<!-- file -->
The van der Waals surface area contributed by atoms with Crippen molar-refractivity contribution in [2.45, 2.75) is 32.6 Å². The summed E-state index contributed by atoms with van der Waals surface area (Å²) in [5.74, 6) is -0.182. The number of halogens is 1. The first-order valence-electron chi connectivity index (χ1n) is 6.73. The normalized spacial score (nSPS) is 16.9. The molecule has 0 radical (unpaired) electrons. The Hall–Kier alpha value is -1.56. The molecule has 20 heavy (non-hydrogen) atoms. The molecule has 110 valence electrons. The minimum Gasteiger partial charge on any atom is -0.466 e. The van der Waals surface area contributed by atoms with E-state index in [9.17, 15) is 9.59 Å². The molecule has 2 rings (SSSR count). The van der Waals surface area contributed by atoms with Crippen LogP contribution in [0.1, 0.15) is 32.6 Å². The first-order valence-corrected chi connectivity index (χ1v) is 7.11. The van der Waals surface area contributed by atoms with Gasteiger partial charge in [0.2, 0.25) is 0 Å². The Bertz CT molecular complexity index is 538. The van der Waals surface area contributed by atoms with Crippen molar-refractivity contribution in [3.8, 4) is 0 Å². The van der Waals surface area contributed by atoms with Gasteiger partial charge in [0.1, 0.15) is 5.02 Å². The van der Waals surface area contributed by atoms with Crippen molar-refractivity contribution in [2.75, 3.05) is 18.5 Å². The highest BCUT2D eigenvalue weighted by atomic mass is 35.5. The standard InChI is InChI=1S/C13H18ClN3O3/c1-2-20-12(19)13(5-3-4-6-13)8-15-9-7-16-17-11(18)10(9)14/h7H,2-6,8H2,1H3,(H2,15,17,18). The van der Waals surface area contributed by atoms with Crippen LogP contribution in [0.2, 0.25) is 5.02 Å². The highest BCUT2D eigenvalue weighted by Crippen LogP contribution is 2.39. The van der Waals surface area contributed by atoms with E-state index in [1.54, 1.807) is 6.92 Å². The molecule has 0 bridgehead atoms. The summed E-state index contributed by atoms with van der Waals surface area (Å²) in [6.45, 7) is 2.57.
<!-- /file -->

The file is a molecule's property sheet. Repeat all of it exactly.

The van der Waals surface area contributed by atoms with Crippen molar-refractivity contribution in [2.45, 2.75) is 32.6 Å². The summed E-state index contributed by atoms with van der Waals surface area (Å²) in [5.74, 6) is -0.182. The number of halogens is 1. The first-order valence-electron chi connectivity index (χ1n) is 6.73. The normalized spacial score (nSPS) is 16.9. The molecule has 0 radical (unpaired) electrons. The Hall–Kier alpha value is -1.56. The molecule has 20 heavy (non-hydrogen) atoms. The molecule has 110 valence electrons. The minimum Gasteiger partial charge on any atom is -0.466 e. The van der Waals surface area contributed by atoms with E-state index in [9.17, 15) is 9.59 Å². The molecule has 2 rings (SSSR count). The van der Waals surface area contributed by atoms with Crippen LogP contribution in [0.1, 0.15) is 32.6 Å². The first-order valence-corrected chi connectivity index (χ1v) is 7.11. The van der Waals surface area contributed by atoms with Gasteiger partial charge in [0.2, 0.25) is 0 Å². The Bertz CT molecular complexity index is 538. The van der Waals surface area contributed by atoms with Crippen molar-refractivity contribution in [3.8, 4) is 0 Å². The van der Waals surface area contributed by atoms with Gasteiger partial charge in [0.1, 0.15) is 5.02 Å². The van der Waals surface area contributed by atoms with Crippen molar-refractivity contribution in [2.75, 3.05) is 18.5 Å². The highest BCUT2D eigenvalue weighted by atomic mass is 35.5. The standard InChI is InChI=1S/C13H18ClN3O3/c1-2-20-12(19)13(5-3-4-6-13)8-15-9-7-16-17-11(18)10(9)14/h7H,2-6,8H2,1H3,(H2,15,17,18). The van der Waals surface area contributed by atoms with Crippen LogP contribution in [0.2, 0.25) is 5.02 Å². The highest BCUT2D eigenvalue weighted by Crippen LogP contribution is 2.39. The van der Waals surface area contributed by atoms with E-state index in [1.54, 1.807) is 6.92 Å². The molecule has 0 bridgehead atoms. The summed E-state index contributed by atoms with van der Waals surface area (Å²) in [6.45, 7) is 2.57.